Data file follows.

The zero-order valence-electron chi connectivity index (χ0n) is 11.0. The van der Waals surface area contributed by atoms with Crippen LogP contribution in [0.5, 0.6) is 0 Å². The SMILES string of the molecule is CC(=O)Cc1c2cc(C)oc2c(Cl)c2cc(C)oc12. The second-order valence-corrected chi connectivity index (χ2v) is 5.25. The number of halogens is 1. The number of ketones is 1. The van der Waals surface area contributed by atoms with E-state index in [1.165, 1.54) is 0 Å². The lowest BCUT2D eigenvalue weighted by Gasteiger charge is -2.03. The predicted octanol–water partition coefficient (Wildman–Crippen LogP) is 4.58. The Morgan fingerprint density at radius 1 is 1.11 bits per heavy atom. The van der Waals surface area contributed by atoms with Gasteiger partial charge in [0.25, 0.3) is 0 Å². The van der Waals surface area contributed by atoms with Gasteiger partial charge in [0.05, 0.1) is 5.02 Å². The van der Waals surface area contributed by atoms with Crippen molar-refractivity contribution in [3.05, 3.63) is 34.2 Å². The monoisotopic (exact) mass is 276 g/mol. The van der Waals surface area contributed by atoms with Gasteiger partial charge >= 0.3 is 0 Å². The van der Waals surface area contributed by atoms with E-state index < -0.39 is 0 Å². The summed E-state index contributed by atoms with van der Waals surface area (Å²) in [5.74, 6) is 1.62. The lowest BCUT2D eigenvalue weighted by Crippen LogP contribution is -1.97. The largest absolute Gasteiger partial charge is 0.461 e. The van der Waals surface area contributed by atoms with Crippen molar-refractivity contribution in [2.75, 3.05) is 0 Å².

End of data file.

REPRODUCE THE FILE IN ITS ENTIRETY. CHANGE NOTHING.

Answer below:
The zero-order valence-electron chi connectivity index (χ0n) is 11.0. The van der Waals surface area contributed by atoms with Crippen LogP contribution in [0.5, 0.6) is 0 Å². The SMILES string of the molecule is CC(=O)Cc1c2cc(C)oc2c(Cl)c2cc(C)oc12. The second-order valence-corrected chi connectivity index (χ2v) is 5.25. The number of halogens is 1. The number of ketones is 1. The van der Waals surface area contributed by atoms with E-state index in [1.165, 1.54) is 0 Å². The lowest BCUT2D eigenvalue weighted by Gasteiger charge is -2.03. The predicted octanol–water partition coefficient (Wildman–Crippen LogP) is 4.58. The Morgan fingerprint density at radius 1 is 1.11 bits per heavy atom. The van der Waals surface area contributed by atoms with Gasteiger partial charge in [0.25, 0.3) is 0 Å². The van der Waals surface area contributed by atoms with Gasteiger partial charge in [0.05, 0.1) is 5.02 Å². The van der Waals surface area contributed by atoms with Crippen molar-refractivity contribution in [3.05, 3.63) is 34.2 Å². The monoisotopic (exact) mass is 276 g/mol. The van der Waals surface area contributed by atoms with Gasteiger partial charge >= 0.3 is 0 Å². The van der Waals surface area contributed by atoms with E-state index < -0.39 is 0 Å². The summed E-state index contributed by atoms with van der Waals surface area (Å²) in [5.74, 6) is 1.62. The lowest BCUT2D eigenvalue weighted by Crippen LogP contribution is -1.97. The largest absolute Gasteiger partial charge is 0.461 e. The van der Waals surface area contributed by atoms with Crippen molar-refractivity contribution in [2.75, 3.05) is 0 Å².